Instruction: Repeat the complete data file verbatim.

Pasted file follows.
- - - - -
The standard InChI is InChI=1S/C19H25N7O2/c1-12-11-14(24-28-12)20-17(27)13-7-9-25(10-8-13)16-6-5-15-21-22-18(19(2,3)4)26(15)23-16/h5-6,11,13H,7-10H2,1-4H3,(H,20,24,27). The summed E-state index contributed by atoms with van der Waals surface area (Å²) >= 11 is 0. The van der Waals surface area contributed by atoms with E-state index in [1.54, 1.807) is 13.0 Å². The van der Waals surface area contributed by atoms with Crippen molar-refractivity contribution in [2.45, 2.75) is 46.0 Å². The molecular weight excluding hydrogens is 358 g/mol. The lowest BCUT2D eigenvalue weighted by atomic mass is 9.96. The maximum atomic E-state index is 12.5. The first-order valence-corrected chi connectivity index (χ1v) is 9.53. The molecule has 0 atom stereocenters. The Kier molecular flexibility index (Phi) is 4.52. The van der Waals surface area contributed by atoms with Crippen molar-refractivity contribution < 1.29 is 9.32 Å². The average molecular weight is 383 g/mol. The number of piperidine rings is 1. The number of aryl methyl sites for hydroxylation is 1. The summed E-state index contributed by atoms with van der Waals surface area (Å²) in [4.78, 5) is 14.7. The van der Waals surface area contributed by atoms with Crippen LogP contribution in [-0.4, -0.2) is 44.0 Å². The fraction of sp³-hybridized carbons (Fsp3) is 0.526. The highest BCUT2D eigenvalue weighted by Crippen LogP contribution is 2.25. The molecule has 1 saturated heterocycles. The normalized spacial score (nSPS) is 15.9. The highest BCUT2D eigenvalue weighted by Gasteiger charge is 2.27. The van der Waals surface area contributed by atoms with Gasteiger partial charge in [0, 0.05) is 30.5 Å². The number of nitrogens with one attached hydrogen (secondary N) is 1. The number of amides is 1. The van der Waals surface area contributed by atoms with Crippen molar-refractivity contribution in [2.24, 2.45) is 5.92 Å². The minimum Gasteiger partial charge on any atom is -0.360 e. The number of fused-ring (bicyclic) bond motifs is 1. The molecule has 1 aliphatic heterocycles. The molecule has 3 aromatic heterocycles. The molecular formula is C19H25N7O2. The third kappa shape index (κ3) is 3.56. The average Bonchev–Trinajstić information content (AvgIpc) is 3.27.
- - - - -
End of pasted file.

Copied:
The standard InChI is InChI=1S/C19H25N7O2/c1-12-11-14(24-28-12)20-17(27)13-7-9-25(10-8-13)16-6-5-15-21-22-18(19(2,3)4)26(15)23-16/h5-6,11,13H,7-10H2,1-4H3,(H,20,24,27). The summed E-state index contributed by atoms with van der Waals surface area (Å²) >= 11 is 0. The van der Waals surface area contributed by atoms with E-state index in [1.54, 1.807) is 13.0 Å². The van der Waals surface area contributed by atoms with Crippen molar-refractivity contribution in [2.45, 2.75) is 46.0 Å². The molecular weight excluding hydrogens is 358 g/mol. The lowest BCUT2D eigenvalue weighted by atomic mass is 9.96. The maximum atomic E-state index is 12.5. The first-order valence-corrected chi connectivity index (χ1v) is 9.53. The molecule has 0 atom stereocenters. The Kier molecular flexibility index (Phi) is 4.52. The van der Waals surface area contributed by atoms with Crippen molar-refractivity contribution < 1.29 is 9.32 Å². The average molecular weight is 383 g/mol. The number of piperidine rings is 1. The number of aryl methyl sites for hydroxylation is 1. The summed E-state index contributed by atoms with van der Waals surface area (Å²) in [4.78, 5) is 14.7. The van der Waals surface area contributed by atoms with Crippen LogP contribution in [-0.4, -0.2) is 44.0 Å². The fraction of sp³-hybridized carbons (Fsp3) is 0.526. The highest BCUT2D eigenvalue weighted by Crippen LogP contribution is 2.25. The molecule has 1 saturated heterocycles. The normalized spacial score (nSPS) is 15.9. The highest BCUT2D eigenvalue weighted by Gasteiger charge is 2.27. The van der Waals surface area contributed by atoms with Gasteiger partial charge in [0, 0.05) is 30.5 Å². The number of nitrogens with one attached hydrogen (secondary N) is 1. The number of amides is 1. The van der Waals surface area contributed by atoms with Crippen molar-refractivity contribution in [2.24, 2.45) is 5.92 Å². The minimum Gasteiger partial charge on any atom is -0.360 e. The number of fused-ring (bicyclic) bond motifs is 1. The molecule has 1 aliphatic heterocycles. The molecule has 3 aromatic heterocycles. The molecular formula is C19H25N7O2. The third kappa shape index (κ3) is 3.56. The average Bonchev–Trinajstić information content (AvgIpc) is 3.27.